Last year I got the rights back to four of my books. My first four books.
The good news is...I can self-publish them. The bad news is...the writing is abysmal in far more places and ways than I feel comfortable admitting. LOL
I've consoled myself with thinking I've learned something in 25 years.
Anyway, I don't want to spend a lot of time on these books so I have a sort of system.
1. When in doubt, take it out.
I have a very solid storyline. But I have a lot of places where I head hopped. Apparently in the late eighties that was okay -- maybe even encouraged! LOL I tried to figure out a way to keep at least "some" of the cute things each of the characters thought, and use them in a later scene, but one day I said the hell with it. And I approached each scene with the knowledge that you get one POV...keep one...trash the other. Don't try to keep it, save it or put it somewhere else. Hit delete.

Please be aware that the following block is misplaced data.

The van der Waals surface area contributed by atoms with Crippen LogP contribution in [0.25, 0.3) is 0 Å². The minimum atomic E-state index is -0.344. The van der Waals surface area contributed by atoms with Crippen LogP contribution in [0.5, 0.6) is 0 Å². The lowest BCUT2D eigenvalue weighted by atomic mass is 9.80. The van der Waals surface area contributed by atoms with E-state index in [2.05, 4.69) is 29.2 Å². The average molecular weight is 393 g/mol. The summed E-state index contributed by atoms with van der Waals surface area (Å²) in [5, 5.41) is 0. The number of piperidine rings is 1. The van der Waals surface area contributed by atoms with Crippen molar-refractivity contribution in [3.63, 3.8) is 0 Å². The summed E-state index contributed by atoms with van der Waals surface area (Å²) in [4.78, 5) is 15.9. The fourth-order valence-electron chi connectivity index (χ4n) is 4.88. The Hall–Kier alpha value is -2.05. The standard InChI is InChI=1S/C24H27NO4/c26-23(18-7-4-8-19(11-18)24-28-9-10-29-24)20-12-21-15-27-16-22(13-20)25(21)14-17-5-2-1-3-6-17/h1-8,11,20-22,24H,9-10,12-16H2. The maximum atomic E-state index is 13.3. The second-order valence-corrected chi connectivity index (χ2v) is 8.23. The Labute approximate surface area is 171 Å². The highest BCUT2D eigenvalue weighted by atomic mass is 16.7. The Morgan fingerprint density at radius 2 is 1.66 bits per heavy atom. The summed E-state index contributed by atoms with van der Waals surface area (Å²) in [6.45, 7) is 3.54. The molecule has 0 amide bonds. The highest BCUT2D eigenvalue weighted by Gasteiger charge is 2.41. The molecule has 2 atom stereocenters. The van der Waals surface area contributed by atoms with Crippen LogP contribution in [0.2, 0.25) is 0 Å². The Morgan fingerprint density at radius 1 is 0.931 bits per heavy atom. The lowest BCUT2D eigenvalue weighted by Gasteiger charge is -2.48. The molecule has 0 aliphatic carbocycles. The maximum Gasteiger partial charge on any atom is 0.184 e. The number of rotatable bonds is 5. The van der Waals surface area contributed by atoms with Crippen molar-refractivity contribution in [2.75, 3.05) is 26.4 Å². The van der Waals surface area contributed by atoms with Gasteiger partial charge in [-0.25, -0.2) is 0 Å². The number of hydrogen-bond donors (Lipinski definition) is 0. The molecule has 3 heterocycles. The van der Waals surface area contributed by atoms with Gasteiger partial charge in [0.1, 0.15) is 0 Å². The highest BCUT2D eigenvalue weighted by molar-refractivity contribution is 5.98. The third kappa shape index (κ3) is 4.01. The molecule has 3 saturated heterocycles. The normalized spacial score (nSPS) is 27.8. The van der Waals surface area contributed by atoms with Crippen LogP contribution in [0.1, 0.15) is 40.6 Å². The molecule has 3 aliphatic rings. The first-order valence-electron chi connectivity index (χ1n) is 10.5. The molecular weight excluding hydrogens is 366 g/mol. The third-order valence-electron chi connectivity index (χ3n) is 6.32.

That was a major time saver!
2. Any time you see the word "felt" you may be looking at a "tell" not a show.
She felt the wind pummel her. Really? Couldn't the wind just pummel her?
3. Make it immediate, clear, visual
I meandered into a lot of scenes with paragraphs of description. I cut those paragraphs in favor of starting off with the hero or heroine saying something and describing their surroundings through character movement. "He strolled up to the mahogany bar and caught the mug of beer the bartender slid to him," easily replaced one paragraph of the hero describing the bar as he walks in the door.
4. Take out long passages of backstory...
And you'll be surprised. Sometimes you can take them out and realize you didn't need them. But if some explanation is required do it in short bursts of only the information needed by the reader in this moment!
And that's it so far. I'm only about 1/2 way through the book. Who knows what lurks in the second half! LOL